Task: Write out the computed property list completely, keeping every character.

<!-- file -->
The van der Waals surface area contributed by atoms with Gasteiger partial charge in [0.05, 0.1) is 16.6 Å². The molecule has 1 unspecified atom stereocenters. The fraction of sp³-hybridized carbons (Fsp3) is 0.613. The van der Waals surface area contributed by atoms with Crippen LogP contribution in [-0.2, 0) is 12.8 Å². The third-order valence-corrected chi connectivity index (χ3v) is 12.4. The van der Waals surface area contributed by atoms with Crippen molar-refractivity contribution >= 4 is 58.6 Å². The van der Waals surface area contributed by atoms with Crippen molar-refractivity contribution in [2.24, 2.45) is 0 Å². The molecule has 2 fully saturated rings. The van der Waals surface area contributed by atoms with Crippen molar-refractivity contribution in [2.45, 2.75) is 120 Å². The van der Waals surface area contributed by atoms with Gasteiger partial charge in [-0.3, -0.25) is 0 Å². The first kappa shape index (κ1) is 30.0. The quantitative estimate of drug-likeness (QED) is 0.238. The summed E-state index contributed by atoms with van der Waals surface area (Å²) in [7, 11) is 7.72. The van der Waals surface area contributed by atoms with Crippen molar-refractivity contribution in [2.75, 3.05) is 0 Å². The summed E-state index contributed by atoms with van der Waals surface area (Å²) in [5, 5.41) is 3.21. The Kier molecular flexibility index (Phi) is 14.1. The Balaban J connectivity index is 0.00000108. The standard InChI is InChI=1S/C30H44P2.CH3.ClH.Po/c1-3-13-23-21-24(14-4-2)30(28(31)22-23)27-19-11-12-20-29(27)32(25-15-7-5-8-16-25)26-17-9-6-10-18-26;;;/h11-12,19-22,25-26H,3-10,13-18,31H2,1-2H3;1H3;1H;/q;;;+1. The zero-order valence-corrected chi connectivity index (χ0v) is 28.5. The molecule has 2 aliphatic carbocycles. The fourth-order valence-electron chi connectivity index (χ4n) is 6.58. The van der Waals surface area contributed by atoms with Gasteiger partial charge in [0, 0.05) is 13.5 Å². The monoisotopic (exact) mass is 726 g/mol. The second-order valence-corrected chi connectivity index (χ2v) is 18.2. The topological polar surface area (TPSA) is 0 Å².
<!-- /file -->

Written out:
The van der Waals surface area contributed by atoms with Gasteiger partial charge in [0.05, 0.1) is 16.6 Å². The molecule has 1 unspecified atom stereocenters. The fraction of sp³-hybridized carbons (Fsp3) is 0.613. The van der Waals surface area contributed by atoms with Crippen LogP contribution in [-0.2, 0) is 12.8 Å². The third-order valence-corrected chi connectivity index (χ3v) is 12.4. The van der Waals surface area contributed by atoms with Crippen molar-refractivity contribution >= 4 is 58.6 Å². The van der Waals surface area contributed by atoms with Crippen molar-refractivity contribution in [2.24, 2.45) is 0 Å². The molecule has 2 fully saturated rings. The van der Waals surface area contributed by atoms with Crippen molar-refractivity contribution in [2.45, 2.75) is 120 Å². The van der Waals surface area contributed by atoms with Gasteiger partial charge in [-0.3, -0.25) is 0 Å². The first kappa shape index (κ1) is 30.0. The quantitative estimate of drug-likeness (QED) is 0.238. The summed E-state index contributed by atoms with van der Waals surface area (Å²) in [7, 11) is 7.72. The van der Waals surface area contributed by atoms with Crippen molar-refractivity contribution in [2.75, 3.05) is 0 Å². The summed E-state index contributed by atoms with van der Waals surface area (Å²) in [5, 5.41) is 3.21. The Kier molecular flexibility index (Phi) is 14.1. The Balaban J connectivity index is 0.00000108. The standard InChI is InChI=1S/C30H44P2.CH3.ClH.Po/c1-3-13-23-21-24(14-4-2)30(28(31)22-23)27-19-11-12-20-29(27)32(25-15-7-5-8-16-25)26-17-9-6-10-18-26;;;/h11-12,19-22,25-26H,3-10,13-18,31H2,1-2H3;1H3;1H;/q;;;+1. The zero-order valence-corrected chi connectivity index (χ0v) is 28.5. The molecule has 2 aliphatic carbocycles. The fourth-order valence-electron chi connectivity index (χ4n) is 6.58. The van der Waals surface area contributed by atoms with Gasteiger partial charge in [0, 0.05) is 13.5 Å². The monoisotopic (exact) mass is 726 g/mol. The second-order valence-corrected chi connectivity index (χ2v) is 18.2. The topological polar surface area (TPSA) is 0 Å².